Syed Khalid Mahmood
Pakistan ’s Aleem Dar had been recognized as one of the best umpires in the cricket world for quite a few years and it seemed a matter of time for him to be declared the best in the business officially.
Arguably the greatest cricket umpire to have been produced by the country, the super fit and ever smiling Aleem has earned the kind of respect in every nook and corner of the globe that very few colleagues could come close.
Only Simon Taufel of Australia matches his brilliance. Both of them have a few rare qualities in common that enable them to come to terms with the pressure-cooker situations where ordinary mortals run the risk of faltering.
It’s in the fitness of things that Aleem has replaced Taufel as the best cricket umpire in the world. The Australian was crowned as the ICC Umpire of the Year for the past four years but now the award has been clinched by Aleem.
A beaming Aleem received the coveted award from the ICC Chief Executive, Haroon Logart, in the recent ceremony in Johannesburg . He was as cool and confident as he’s standing in the middle when Ravi Shastri asked him a few questions at the stage.
The modest and unassuming character that he always is, Aleem mentioned the contribution of his family and friends in his rise to fame. His only ‘regret’ appeared to be living away from his wife for about six months every year.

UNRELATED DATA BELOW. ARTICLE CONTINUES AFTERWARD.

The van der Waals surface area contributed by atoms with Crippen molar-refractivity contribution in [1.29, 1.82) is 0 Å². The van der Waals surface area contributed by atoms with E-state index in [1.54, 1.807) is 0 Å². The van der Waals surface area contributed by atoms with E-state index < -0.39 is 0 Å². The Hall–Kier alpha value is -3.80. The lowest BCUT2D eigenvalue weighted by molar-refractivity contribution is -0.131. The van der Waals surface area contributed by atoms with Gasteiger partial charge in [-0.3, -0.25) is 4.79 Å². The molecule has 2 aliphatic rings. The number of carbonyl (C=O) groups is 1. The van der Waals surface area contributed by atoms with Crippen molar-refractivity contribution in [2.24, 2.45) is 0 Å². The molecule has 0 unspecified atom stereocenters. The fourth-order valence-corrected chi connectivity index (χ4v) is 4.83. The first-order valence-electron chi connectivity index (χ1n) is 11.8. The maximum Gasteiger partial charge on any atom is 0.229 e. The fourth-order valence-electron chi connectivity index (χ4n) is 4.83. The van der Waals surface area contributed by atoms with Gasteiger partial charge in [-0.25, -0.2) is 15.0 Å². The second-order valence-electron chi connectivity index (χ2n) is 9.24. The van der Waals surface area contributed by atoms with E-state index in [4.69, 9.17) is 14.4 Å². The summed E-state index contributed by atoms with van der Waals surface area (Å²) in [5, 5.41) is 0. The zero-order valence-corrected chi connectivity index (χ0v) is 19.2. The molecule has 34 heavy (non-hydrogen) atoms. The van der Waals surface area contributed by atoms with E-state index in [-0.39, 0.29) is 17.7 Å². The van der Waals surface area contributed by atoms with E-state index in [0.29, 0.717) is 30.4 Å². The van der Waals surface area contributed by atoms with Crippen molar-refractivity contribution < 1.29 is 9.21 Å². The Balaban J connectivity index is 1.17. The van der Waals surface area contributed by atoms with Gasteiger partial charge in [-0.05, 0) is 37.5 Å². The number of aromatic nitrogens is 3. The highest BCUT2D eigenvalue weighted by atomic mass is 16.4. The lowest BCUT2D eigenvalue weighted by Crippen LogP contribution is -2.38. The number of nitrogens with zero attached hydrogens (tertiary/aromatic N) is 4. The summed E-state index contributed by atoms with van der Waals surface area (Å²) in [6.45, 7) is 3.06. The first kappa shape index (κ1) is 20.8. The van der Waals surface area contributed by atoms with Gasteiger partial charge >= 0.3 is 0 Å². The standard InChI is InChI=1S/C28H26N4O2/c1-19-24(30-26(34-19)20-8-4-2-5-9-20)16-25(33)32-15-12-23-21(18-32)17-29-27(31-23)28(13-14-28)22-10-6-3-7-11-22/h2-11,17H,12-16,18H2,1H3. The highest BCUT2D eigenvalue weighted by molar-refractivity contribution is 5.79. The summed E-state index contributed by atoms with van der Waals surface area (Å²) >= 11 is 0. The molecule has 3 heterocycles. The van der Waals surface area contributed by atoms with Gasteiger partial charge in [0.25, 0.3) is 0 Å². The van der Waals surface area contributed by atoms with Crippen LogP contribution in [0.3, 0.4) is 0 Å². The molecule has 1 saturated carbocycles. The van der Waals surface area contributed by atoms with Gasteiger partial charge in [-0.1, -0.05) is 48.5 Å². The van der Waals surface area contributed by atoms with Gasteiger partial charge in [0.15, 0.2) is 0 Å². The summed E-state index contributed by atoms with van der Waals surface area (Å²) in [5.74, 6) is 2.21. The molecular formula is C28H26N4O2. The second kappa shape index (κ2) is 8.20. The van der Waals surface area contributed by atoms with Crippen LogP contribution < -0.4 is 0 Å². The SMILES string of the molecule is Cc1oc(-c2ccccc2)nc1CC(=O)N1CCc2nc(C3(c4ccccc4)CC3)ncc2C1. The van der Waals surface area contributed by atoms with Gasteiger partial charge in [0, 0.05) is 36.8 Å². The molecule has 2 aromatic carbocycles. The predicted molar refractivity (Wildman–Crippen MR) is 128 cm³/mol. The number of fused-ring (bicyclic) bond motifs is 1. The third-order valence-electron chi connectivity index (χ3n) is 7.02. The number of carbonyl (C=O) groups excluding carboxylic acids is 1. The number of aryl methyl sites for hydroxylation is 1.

Well Aleem should not mind this brief ‘separation’ because the sacrifice has earned him the kind of fame and fortune that many of his colleagues may not even dream of it. One has to pay the price for everything and in his case there’s loneliness.
Aleem, who started his career in cricket as a middle-order batsman and leg-spinner, also might not have imagined going this far in the game. How could he have known, at the time when he took to the game as a youngster, that he would be hailed as one of the greatest umpires one day?
It must have been a blessing in disguise for him that he didn’t score too many runs or took too many wickets to be considered for national selection. Rather he diverted his energies by standing as an umpire and didn’t look back after finding a firm foothold in the arena.
He proved an instant hit in the field of umpiring and his confidence level belied his age. He was in complete control while making decisions and his standout nerves of steel caught the imagination of the movers and shakers of the game.
He was only 32 when he stood in his first One-day International at Gujranawala in February 2000. He made it to the ICC panel in a matter of just a couple of years. He impressed everyone with his outstanding abilities and went on and on. He made his World Cup debut in 2003. He had the honour of standing in the final of the World Cup four years later.
Now he has traveled to every continent of the world having supervised Test matches and ODIs regularly. He is one of the busiest umpires in the game today.
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